Usability testing is the most common technique from human center design to check how usable your interface is. The power of this qualitative technique is that it focus on what the user do and not what the user say.
The objectives of this technique are:
- Gain insights from our users
- See if we meet user’s expectations
- Check if the design is matching business decision to real world use
- Check if the user can perform the tasks we proposed
- Find out if we’re on the right track
- Get user reactions and feedback
Usability testing reduces the risk of building the wrong thing. It saves money, time and other precious resources. It finds problems when they are still easy and cheap to fix.
When a designer is working on some assignment, he’s so close to the solution that it that you may not realize that something could be improved by performing proper usability testing.
The usability testing is an iterative process, it’s not one time blessing, you need to repeat the process until the design is not confusing anymore and your users are able to achieve the scenarios you propose.
4 steps to perform usability testing
Step 1. Create a test plan
Creating the test plan is the initial activity you need to perform to do a good usability testing. These following tasks are the ones you need to do before facilitating a test session.
1. Define scope of work
You need to decide the areas that you want to test. Try to think big, list all out and then refine. You should have no more than 12 tasks to test.
2. Recruit users
Recruiting users is a key activity of this initial step. Recruiting can be performed according to their demographics (age, where they live, etc.) or psychographics (cognitive background: if they’re used to perform the proposed scenarios). Ideally you will recruit considering both aspects but take into account that psychographics can get you more relevant insights about the usage and adoption of your solution.
ok, but how many user should I recruit?
Answer 1 = 5 users per segment – user persona (Jakob Nielsen, 1993)
Answer 2 = 15 users (Laurie faulker, 2004)
If you want to understand how users behave and gather quick insights then 5 users per segments should be ok. Also for Lean UX this is recommended.
3. Identify objectives
Identify what you want to accomplish with this test, what you are looking for, what you want to demonstrate to your stakeholders.
4. Establish metrics
Metrics give you a common fact based description of user/task performance upon which to make informed design decisions, they are important because:
- Make usability recommendations concrete, influence and change opinion
- Ground teams in reality
- Help iterate and validate design concepts
- Provide objectivity to design debates
- Guide fact-based design decisions
ok but what kind of metric I would need to consider?
Time on a task, task performance, success rate, speed, goal fulfillment, expectation matching are the most common ones but there are many more it will depend on the need of your project if you select one or another one.
Step 2. Facilitate the test
Being a good facilitator takes time but these are some ideas that could help you to be a good facilitator:
- Ask your users to externalize thoughts and feelings when interacting with the solution
- Keep test environment as realistic as possible, don’t try to minimize distractions.
- Takes notes (structured or unstructured)
- Record the session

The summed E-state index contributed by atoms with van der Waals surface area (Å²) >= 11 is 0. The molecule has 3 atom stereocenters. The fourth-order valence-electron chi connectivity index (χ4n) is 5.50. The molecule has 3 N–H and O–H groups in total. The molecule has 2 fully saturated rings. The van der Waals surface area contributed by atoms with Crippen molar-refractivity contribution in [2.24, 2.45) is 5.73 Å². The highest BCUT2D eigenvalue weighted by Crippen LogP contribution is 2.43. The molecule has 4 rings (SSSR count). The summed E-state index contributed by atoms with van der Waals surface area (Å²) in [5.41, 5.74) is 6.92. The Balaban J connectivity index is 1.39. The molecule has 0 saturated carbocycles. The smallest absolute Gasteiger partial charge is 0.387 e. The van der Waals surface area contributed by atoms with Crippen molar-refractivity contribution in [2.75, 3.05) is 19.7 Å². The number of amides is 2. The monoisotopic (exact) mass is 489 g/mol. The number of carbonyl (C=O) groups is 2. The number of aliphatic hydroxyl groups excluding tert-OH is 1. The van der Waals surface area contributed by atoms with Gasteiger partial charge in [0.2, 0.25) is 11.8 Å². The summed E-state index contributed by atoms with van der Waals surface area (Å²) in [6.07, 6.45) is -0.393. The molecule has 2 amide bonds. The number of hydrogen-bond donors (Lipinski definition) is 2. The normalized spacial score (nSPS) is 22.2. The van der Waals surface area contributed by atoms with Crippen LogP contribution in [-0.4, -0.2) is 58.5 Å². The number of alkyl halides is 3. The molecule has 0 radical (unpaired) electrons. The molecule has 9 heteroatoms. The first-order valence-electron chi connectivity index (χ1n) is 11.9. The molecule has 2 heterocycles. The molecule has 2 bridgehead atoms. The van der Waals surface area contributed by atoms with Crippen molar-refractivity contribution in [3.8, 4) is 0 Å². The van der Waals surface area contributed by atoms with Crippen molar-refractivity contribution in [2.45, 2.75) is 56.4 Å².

- Do not lead the user
- Do not jump into any conclusions during the session
- Last but not least remember that it’s not about what we think of what’s a good user experience it’s about how the user perceives the solution so keep your mouth shut, relax and listen.
In the test we’re looking for:
- Quantitative information such as time on tasks, success and failure rates, effort (#clicks, perception of progress)
- Qualitative information such as stress responses, subjective satisfaction, perceived effort or difficulty
ok but what kind of prototype should I test?
It could be lo-fi wireframes as well as hi-fi wireframes it doesn’t really matters. In fact it will depend on the objective you define to be tested. I would personally recommend as early as possible so a lo/mid-fi wireframe should provide good insights to your project.
Step 3. Analyze case data
Once you’re done with all your testing sessions it’s time to sit, analyse the information and jump into conclusions. There’s no common rule to do this but when you have all the information in place you need to look for common patterns and look for the trends that emerge and make notes of the possible problems.
Step 4. Create test report
A test report should be created each and every time you perform a usability testing and must be stored with any other testing documentation of your product. It should include at least the following sections:
- Background summary: Brief summary of what you tested, the testing team, the material that was utilized and a brief description of all your findings, the goal of the session.
- Methodology: explain how the sessions were done, the tasks or scenarios that were tested, the metrics you selected and a brief description of each segment of users.
- Test results: summarize all the results from the metrics you have chosen. Our old friend Ms Excel can be really useful to summarize all the information.
- Findings and recommendations: List all your findings (positives and negatives). Positive findings will help the team to know that they’re on the right track, for negative finding provide proposals to solve them.
Remember that usability testing it’s not to prove that you make the right decisions but to learn how your users perceive and use your product and also it’s cheap, saves time and money.
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